[q1]>[/q1]
    [q1]> Odd - with one of the main thrusts of the National Curriculum, QCA documents and the Literacy hour[/q1]
    [q1]> being the idea of writing for an audience.[/q1]

    The national curriculum has been disbanded.

    [q1]>[/q1]
    [q1]> As for science - one of the skills specifically mentioned even in KS1[/q1]
    [q1]> is:[/q1]
    [q1]>[/q1]
    [q1]> "communicate what happened in a variety of ways, including using ICT [for example, in speech and[/q1]
    [q1]> writing, by drawings, tables, block graphs and pictograms] "[/q1]
    [q1]>[/q1]
    [q2]> >[/q2]
    [q2]> >Sadly in todays liberal PC curriculum[/q2]
    [q1]>[/q1]
    [q1]> I think you need to un-pack that a little. Not sure how the idea of political correctness impacts[/q1]
    [q1]> on technical writing.[/q1]

    Its place in the curriculum has been demoted somewhat. The English course seems to be more aimed at
    things like poetry rather than technical writing. University lecturers in engineering departments
    know this very well.

    [q1]> As far as liberal goes - well, I guess it depends on teh sense you are using, but there are few[/q1]
    [q1]> aspects of education in the UK ATM that could be called liberal.[/q1]

    Really. Over the past 20 years the secondary school curriculum has been dumbed down, trivialised and
    stripped out. Science and maths really has bore the brunt of this trivialisation. Just compare an O
    level textbook from the 1980s with a GCSE one from today.

    [q1]>[/q1]
    [q1]> Toodle pip[/q1]
    [q1]>[/q1]
    [q1]> Marshal[/q1]

    On Wed, 24 Apr 2002 17:09:05 +0100, The Technical Manager <[email protected]> wrote:

    [q1]>Marshal Anderson wrote:[/q1]
    [q1]>[/q1]
    [q2]>> On Tue, 23 Apr 2002 13:19:29 +0100, The Technical Manager <[email protected]> wrote:[/q2]
    [q2]>>[/q2]
    [q2]>> >I never considered science to be a creative subject.[/q2]
    [q2]>>[/q2]
    [q2]>> Do you not feel that a great many advances in science have been down to a creative leap - the[/q2]
    [q2]>> syntheseis of new knowledge out of old? Weren't Newton and Einstein thinking 'outside the box'[/q2]
    [q2]>> when they came up with their ideas?[/q2]
    [q1]>[/q1]
    [q1]>You are absolutely spot on. Scientific discoveries are normally found by operating outside the box.[/q1]
    [q1]>Sadly in recent years anything that runs counter to established theory is seen as heritical as when[/q1]
    [q1]>Galileo confirmed that the earth orbited the sun. An example of this heresy is cold fusion. I[/q1]
    [q1]>myself believe that cold fusion is for real and that it is a nuclear process as opposed to a[/q1]
    [q1]>chemical one which disbelievers claim it is.[/q1]

    Ok - that's cleared that one up then

    [q1]>As for school science lessons, traditionally they have been (in both Britain and most other[/q1]
    [q1]>countries) about learning factual material although in many instances alternative hypotheses and[/q1]
    [q1]>ways of conducting an experiment crop up. Strategic thinking and exploring alternatives should be[/q1]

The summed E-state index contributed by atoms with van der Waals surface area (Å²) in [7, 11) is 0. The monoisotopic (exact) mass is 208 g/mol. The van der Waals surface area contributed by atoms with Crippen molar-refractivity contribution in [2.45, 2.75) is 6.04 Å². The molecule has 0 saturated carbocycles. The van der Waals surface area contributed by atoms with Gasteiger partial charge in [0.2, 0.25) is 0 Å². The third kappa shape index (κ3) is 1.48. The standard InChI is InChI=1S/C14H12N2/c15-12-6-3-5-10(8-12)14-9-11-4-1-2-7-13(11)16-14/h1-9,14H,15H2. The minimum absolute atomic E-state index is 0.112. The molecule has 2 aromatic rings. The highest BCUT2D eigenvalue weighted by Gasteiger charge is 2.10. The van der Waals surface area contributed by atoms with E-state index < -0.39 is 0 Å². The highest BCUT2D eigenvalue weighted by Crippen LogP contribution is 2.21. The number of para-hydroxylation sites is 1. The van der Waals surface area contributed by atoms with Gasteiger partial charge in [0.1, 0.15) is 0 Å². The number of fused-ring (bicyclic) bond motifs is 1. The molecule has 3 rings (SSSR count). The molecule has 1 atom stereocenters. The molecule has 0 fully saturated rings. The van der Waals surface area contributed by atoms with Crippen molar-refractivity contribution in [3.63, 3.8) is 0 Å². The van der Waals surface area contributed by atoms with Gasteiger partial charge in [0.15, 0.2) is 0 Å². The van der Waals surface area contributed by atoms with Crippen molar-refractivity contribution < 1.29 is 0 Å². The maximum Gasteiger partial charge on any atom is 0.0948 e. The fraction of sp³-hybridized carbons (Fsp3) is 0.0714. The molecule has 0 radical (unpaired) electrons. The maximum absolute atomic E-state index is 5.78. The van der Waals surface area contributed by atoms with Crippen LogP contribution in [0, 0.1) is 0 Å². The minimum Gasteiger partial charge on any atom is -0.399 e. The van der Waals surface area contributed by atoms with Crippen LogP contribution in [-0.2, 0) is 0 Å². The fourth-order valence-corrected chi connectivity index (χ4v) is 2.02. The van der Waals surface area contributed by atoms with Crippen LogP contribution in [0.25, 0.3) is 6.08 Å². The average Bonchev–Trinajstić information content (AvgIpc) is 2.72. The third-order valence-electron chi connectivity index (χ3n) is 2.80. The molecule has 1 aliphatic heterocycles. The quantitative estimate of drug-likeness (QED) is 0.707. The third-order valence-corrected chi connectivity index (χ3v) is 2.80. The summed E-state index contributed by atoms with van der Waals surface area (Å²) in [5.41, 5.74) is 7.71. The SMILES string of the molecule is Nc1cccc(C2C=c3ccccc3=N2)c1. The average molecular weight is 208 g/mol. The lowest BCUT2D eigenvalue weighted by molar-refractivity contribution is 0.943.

[q1]>paramount.[/q1]

    Agreed - the curriculum generally has mittigated against creativity in many ways, depite NC 2000's
    many words on the subject. The concentration in testing that encourages largely convergent thinking,
    making it difficult to encourage divergent thinking as part of normal school activity. That said,
    there's a lot of examples where that's going on and where OFSTED have praised it.

    [q2]>>[/q2]
    [q2]>> >[/q2]
    [q2]>> >Scientists need to have good communication skills if they are to present their work and[/q2]
    [q2]>> >discoveries to an audience. I have long been pressing that schools teach kids how to make an[/q2]
    [q2]>> >effective presentation on a factual theme, whether it be a political campaign, a public speech[/q2]
    [q2]>> >or explaining scientific and technical facts to an audience of lay people.[/q2]
    [q2]>>[/q2]
    [q2]>> Odd - with one of the main thrusts of the National Curriculum, QCA documents and the Literacy[/q2]
    [q2]>> hour being the idea of writing for an audience.[/q2]
    [q1]>[/q1]
    [q1]>The national curriculum has been disbanded.[/q1]

    Errr, I think I missed this - seriously. It still seems to be alive and kicking at
    http://www.nc.uk.net/home.html

    I am making the assumtion you are talking about the UK - sorry if that's wrong.

    [q1]>[/q1]
    [q2]>> As far as liberal goes - well, I guess it depends on teh sense you are using, but there are few[/q2]
    [q2]>> aspects of education in the UK ATM that could be called liberal.[/q2]
    [q1]>[/q1]
    [q1]>Really. Over the past 20 years the secondary school curriculum has been dumbed down, trivialised[/q1]
    [q1]>and stripped out. Science and maths really has bore the brunt of this trivialisation. Just compare[/q1]
    [q1]>an O level textbook from the 1980s with a GCSE one from today.[/q1]

    OK (and that doesn't mean I agree - but I think that's another argument. It's not liberal from
    the POV of the 'liberal' education which concentrates on the 'arts', nor is it liberal in the sense
    that it is 'not ridgid'. The dumbing down argument will run and run :-/

    Marshal

    The Technical Manager <[email protected]> wrote:

    [q1]>Marshal Anderson wrote:[/q1]
    [q1]>[/q1]
    [q2]>> On Tue, 23 Apr 2002 13:19:29 +0100, The Technical Manager <[email protected]> wrote:[/q2]
    [q2]>>[/q2]
    [q2]>> >I never considered science to be a creative subject.[/q2]
    [q2]>>[/q2]
    [q2]>> Do you not feel that a great many advances in science have been down to a creative leap - the[/q2]